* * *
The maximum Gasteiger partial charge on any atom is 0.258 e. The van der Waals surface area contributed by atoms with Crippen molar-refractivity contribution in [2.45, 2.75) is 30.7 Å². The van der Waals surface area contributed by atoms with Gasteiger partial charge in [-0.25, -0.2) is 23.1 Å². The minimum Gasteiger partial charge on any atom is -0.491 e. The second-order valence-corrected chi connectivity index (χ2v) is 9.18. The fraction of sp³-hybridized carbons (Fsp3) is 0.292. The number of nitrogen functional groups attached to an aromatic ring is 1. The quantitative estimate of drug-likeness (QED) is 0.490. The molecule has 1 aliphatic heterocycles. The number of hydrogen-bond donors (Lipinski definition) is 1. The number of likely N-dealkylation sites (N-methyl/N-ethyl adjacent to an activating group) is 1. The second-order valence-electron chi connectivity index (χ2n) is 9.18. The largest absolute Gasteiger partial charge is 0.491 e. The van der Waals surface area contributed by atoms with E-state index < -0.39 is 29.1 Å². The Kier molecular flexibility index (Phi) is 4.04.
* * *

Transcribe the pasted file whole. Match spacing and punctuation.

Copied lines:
The maximum Gasteiger partial charge on any atom is 0.258 e. The van der Waals surface area contributed by atoms with Crippen molar-refractivity contribution in [2.45, 2.75) is 30.7 Å². The van der Waals surface area contributed by atoms with Gasteiger partial charge in [-0.25, -0.2) is 23.1 Å². The minimum Gasteiger partial charge on any atom is -0.491 e. The second-order valence-corrected chi connectivity index (χ2v) is 9.18. The fraction of sp³-hybridized carbons (Fsp3) is 0.292. The number of nitrogen functional groups attached to an aromatic ring is 1. The quantitative estimate of drug-likeness (QED) is 0.490. The molecule has 1 aliphatic heterocycles. The number of hydrogen-bond donors (Lipinski definition) is 1. The number of likely N-dealkylation sites (N-methyl/N-ethyl adjacent to an activating group) is 1. The second-order valence-electron chi connectivity index (χ2n) is 9.18. The largest absolute Gasteiger partial charge is 0.491 e. The van der Waals surface area contributed by atoms with E-state index < -0.39 is 29.1 Å². The Kier molecular flexibility index (Phi) is 4.04.